Popular pours: A handy guide to cocktail trends during the summer
New twists on old favorites seem content to lure you back to the basics, an effortless attempt to dethrone any previously proclaimed “king” of cocktails.
Rather than begging for your attention via gooey flavors reminiscent of a candy store, the libations of summer embody a more simplistic approach. It's time to sip and smell the roses. Whether you're in a bar or your own backyard, here's a look at what's pouring in popularity, according to experts from several Pittsburgh bars.
Kate Benz is a staff writer for Trib Total Media. She can be reached at email@example.com or 412-380-8515.
“The big thing right now for the summer time is a glass of rosé with a couple slices of peaches or mango. It's a little lighter than sangria…it's a little more refreshing. With a dry rosé, I would recommend it to anyone. It's just very, very, very refreshing. Especially with friends…buy a couple of bottles — one is not enough. Sit in your backyard, open a glass of cold rosé wine, throw a couple slides of peach or melon and there you go.”
— Fernando Nunez, General Manager, Ibiza Tapas & Wine Bar
“It's unlike a wheat beer that's using a lot of yeast in its brew process. They use more fruit and herb. So you really get a lot more flavor. I've had a lot of saisons that are very herb-y all the way to a saison that's more fruity, which are very refreshing. It's very summery in that you're getting a lot of garden-esque flavor out of it. It's also high in carbonation, which makes it enjoyable over the summertime.”
— Sarah Shaffer, Product Manager, The Beer Market
Gin Basil Smash
“Summer is always a big time for fresh fruits, light ‘summery' cocktails. We'll be using everything from produce to fruit. Our Gin Basil Smash, honestly, would not be a better summer cocktail. It's herbaceous and it's floral…kind of takes the place of a mojito for us. It's lighter, it's really refreshing. The simple syrup that we use will make the sweetness from the basil really come out, really expands the sweetness of the basil.”
— Sean Enright, Bar Manager, Bar Marco
“Cider is just exploding — not just here, but everywhere. People are starting to realize it's not just a sweet alcoholic drink and it can be a craft product, not mass produced. We approach cider as a wine product anyway (which means) usually you don't add any carbonation. I know a lot of people perceive it to be other than beer or wine, but the process is very similar to making a white wine. And we tend to do some weird things with cider: “Santa's Cinnamon” for Christmas in July, ginger cider, oak cider, and pumpkin cider in October.”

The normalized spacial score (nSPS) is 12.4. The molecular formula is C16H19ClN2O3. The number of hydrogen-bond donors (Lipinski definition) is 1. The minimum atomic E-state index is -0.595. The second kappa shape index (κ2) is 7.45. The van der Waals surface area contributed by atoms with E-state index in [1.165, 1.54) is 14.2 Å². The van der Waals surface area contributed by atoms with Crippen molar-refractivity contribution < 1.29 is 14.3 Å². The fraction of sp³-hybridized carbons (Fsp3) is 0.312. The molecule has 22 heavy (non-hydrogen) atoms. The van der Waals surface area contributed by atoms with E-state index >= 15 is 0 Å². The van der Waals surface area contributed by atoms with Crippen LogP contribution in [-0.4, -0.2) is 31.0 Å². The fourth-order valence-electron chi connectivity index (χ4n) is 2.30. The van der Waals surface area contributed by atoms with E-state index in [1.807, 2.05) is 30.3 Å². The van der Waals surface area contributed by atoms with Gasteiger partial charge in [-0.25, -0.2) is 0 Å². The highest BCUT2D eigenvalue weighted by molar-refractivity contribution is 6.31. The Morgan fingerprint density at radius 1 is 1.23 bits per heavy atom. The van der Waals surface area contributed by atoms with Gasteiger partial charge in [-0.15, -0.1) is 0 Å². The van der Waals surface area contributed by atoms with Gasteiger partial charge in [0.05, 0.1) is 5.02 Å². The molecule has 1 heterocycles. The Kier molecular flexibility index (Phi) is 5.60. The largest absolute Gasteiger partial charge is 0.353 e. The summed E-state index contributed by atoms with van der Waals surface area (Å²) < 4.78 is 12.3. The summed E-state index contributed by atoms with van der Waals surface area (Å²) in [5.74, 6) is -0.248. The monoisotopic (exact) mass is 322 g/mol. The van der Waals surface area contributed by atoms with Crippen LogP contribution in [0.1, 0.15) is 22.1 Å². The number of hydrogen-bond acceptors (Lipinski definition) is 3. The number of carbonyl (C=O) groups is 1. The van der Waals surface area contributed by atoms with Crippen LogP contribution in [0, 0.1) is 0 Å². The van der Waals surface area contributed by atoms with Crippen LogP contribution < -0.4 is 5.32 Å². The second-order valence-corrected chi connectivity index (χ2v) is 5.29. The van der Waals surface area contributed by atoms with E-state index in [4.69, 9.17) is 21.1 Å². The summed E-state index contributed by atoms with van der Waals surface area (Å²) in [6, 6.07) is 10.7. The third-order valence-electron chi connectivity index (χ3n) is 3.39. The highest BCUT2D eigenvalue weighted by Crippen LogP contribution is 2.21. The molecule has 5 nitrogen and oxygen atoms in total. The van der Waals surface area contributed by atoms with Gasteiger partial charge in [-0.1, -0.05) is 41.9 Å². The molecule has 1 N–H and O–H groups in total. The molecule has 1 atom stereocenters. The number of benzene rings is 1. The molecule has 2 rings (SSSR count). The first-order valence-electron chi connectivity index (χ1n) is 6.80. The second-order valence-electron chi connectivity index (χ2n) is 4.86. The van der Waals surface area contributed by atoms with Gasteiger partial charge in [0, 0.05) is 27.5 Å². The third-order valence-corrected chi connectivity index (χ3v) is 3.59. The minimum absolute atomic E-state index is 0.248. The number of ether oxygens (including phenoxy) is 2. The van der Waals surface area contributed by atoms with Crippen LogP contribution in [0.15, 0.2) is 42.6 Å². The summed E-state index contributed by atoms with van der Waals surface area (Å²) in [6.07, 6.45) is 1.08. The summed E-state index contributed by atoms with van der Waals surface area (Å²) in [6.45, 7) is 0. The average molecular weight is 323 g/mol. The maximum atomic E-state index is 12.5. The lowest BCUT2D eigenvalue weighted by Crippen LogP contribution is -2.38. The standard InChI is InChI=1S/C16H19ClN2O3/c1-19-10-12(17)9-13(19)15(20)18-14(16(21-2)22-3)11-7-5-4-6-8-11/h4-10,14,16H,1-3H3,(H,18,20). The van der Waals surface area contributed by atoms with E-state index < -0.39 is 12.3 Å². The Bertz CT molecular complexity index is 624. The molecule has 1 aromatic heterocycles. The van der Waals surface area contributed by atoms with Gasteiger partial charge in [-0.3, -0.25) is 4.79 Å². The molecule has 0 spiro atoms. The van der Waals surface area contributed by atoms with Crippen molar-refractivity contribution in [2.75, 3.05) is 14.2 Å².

— Bill Larkin, “Cellar Dweller,” Arsenal Cider House & Wine Cellar
“It's like a creative little cousin of tequila. With a lot of tequilas, what you're going to finish with is that strong agave punch, so it will be a lot sweeter when it ends. With this, instead of the sweetness and the oak-y-ness that you're going to get from the quality tequilas that are aged, (you'll) instead get a more smoky flavor. A little bit crisper and a little bit more exciting to the palate...it's really nice and summery. It's new and exciting in a really old way that people are starting to enjoy again.”
— Abigail Brehm, Bartender, Harvard & Highland
From the bar to your backyard
Whether you're hosting a few friends or expecting an entire house-full of guests, there's a cocktail recipe for just about every taste. Luscious fruits, zesty spices and the inclusion of fresh garden herbs add a refreshing twist to the following thirst-quenchers. These recipes are courtesy of Real Simple magazine.
2 bottles champagne (or ginger ale), chilled
4 cups pear nectar
1 lime, cut into 8 wedges
For each serving, pour 3⁄4 cup of Champagne (or ginger ale) into a flute or wineglass and top with 1⁄2 cup of pear nectar. Squeeze and drop in 1 wedge of lime.
Makes 8 servings.
Hint: Rather than be stuck bartending while the party goes on without you, prepare drinks about one hour before the first guest arrives.
Bourbon Ginger Snap
1 cup fresh lemon juice
1 cup honey